The Communicative Language Teaching: Focuses on helping learners to
communicate meaningfully in a target language. Emphasizes interaction
as both the means and the ultimate goal of learning a language.
Classroom activities: Role play, interviews, information gap, games,
surveys, pair works.
Task-based instruction: is an approach that focuses on the use of
authentic language and on asking students to do meaningful tasks using
the target language.
Types of Task: Target tasks, Pedagogical Tasks
Advantages: Student-centered, allows for more meaningful
communication. The tasks are likely to be familiar to the students.
Students are free to use what grammar constructs and vocabulary they
14. Theories of Second language Acquisition
EXPLAINING SECOND LANGUAGE LEARNING:
Different theories have been proposed:
1. The behaviorist perspective
2. The innatist perspective
3. The cognitive/developmental perspective
4. The sociocultural perspective
THE BEHAVIORIST PERSPECTIVE: Learning is explained in terms of
imitation, practice, reinforcement, and habit formation. The
Audiolingual method. Students memorized dialogues and
sentence patterns by heart. Contrastive Analysis hypothesis.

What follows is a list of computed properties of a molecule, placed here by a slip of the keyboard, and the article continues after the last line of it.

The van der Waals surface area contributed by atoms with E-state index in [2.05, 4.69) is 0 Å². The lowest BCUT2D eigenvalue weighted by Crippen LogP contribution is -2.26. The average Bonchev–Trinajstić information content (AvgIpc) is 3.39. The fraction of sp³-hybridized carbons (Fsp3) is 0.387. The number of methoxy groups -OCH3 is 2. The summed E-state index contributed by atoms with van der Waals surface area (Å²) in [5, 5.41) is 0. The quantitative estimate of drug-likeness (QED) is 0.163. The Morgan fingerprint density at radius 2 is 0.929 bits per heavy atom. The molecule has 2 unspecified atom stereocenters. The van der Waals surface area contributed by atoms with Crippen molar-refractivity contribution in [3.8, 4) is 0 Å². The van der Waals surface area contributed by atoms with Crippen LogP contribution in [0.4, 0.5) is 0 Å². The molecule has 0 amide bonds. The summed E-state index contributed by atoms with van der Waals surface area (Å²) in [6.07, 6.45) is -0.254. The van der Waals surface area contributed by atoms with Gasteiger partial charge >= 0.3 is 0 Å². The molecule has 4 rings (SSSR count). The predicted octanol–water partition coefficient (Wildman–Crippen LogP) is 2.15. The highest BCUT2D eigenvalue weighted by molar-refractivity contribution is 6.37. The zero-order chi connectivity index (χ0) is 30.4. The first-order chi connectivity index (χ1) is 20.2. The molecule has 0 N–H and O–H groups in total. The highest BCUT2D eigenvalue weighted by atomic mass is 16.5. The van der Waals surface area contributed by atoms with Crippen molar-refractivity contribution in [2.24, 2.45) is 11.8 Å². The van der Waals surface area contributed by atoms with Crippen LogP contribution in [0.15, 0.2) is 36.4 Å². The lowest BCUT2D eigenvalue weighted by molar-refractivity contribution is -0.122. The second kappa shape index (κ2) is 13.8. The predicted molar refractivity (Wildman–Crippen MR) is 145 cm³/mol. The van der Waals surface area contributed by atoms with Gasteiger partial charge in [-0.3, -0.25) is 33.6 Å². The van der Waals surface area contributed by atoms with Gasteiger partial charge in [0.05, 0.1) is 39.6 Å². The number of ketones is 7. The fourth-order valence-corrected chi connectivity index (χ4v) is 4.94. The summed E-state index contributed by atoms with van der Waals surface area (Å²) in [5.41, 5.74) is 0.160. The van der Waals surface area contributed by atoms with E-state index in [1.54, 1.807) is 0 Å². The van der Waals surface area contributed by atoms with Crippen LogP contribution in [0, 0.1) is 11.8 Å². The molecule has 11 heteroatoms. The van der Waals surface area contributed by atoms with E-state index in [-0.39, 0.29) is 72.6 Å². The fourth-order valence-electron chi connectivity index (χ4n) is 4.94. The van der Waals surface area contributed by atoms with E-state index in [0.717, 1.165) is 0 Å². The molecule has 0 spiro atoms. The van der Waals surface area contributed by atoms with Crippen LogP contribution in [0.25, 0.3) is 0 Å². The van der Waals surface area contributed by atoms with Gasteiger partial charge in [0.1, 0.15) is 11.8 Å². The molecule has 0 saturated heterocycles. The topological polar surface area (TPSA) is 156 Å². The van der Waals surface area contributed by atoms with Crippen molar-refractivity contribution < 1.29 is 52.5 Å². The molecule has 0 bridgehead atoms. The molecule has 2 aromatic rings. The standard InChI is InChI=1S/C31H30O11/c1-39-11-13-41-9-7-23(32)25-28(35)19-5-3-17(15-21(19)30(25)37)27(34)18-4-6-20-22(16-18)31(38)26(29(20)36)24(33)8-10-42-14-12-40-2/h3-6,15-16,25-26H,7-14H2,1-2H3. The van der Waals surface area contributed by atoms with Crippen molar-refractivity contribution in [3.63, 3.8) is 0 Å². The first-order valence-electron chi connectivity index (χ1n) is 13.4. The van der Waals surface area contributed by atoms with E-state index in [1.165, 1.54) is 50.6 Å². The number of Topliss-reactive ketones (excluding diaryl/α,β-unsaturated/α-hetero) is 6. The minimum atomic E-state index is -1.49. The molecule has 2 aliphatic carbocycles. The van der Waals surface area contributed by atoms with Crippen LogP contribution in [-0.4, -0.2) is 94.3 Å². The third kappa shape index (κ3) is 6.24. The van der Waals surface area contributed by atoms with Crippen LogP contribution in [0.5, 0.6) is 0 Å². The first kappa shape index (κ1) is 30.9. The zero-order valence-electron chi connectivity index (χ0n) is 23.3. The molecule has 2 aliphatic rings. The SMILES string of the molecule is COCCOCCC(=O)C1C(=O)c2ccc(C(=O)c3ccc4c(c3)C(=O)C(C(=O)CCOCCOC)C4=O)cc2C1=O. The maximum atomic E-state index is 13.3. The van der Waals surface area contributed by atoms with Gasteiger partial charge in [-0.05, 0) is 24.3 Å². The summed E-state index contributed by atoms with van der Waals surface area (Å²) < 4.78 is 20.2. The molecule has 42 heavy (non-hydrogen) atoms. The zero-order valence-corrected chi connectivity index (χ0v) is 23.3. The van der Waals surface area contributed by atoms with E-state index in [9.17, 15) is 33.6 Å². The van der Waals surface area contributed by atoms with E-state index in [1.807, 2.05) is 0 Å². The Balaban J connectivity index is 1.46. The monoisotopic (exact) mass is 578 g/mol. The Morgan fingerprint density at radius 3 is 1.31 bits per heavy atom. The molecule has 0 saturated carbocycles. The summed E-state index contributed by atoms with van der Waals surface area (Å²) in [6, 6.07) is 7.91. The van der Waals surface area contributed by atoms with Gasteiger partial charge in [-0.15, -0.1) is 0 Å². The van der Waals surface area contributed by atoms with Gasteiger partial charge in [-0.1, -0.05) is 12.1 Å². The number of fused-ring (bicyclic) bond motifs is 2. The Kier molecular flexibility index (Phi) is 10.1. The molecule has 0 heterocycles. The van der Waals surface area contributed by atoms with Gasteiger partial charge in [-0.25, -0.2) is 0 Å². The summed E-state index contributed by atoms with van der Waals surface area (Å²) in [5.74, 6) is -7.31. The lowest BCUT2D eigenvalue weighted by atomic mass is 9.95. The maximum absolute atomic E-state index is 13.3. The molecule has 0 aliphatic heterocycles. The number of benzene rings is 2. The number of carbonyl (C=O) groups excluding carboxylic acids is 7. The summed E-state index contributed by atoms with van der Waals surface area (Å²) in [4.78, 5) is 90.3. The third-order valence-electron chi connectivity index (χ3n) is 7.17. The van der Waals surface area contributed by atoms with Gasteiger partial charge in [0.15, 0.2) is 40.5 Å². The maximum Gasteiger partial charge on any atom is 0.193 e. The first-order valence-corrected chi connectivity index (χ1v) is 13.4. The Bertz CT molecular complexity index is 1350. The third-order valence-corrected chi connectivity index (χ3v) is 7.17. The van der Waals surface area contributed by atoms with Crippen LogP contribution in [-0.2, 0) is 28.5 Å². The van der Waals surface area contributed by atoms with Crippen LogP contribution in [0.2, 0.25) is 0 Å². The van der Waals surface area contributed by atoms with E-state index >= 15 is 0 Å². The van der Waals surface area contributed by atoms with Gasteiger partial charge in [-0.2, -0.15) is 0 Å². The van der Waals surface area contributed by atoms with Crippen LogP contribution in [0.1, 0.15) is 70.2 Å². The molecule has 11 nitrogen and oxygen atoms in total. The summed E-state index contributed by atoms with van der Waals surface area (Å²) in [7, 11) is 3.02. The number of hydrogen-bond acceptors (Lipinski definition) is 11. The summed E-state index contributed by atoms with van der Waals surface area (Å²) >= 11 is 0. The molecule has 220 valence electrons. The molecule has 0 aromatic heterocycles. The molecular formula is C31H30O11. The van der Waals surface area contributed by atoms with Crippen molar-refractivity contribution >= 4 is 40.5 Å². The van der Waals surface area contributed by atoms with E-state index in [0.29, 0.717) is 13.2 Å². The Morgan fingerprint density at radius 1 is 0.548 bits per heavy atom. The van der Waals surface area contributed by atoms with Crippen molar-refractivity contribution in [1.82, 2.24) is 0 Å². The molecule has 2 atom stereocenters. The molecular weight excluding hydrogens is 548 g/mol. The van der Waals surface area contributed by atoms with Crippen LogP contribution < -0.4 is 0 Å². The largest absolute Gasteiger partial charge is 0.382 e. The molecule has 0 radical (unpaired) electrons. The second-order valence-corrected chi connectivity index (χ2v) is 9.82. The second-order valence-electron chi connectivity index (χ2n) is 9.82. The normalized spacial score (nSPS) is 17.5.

THE INNATIST PERSPECTIVE: Humans are born with innate
knowledge of the principles of Universal Grammar: UG. UG allows
all children to acquire the language of their environment during
a critical period of their development Critical Period Hypothesis.
15. THE COGNITIVE/DEVELOPMENTAL: GENERAL THEORIES OF LEARNING
Information processing: Paying attention and practicing. Declarative
knowledge becomes Procedural knowledge. Language becomes
The interaction hypothesis: Modified input, opportunity to interact.
Connectionism: The competition model: frequency of encountering
certain language features in the input allow learners to make
connections. The competition model.
THE SOCIOCULTURAL PERSPECTIVE
• Vygotsky’s theory proposes:
• Cognitive development, including language development, arises as a
result of social interaction.
• Learning occurs how?
When an individual
- Interacts with an interlocutor
- Focus on input and output in the interaction.
- Cognitive development starts from the social context then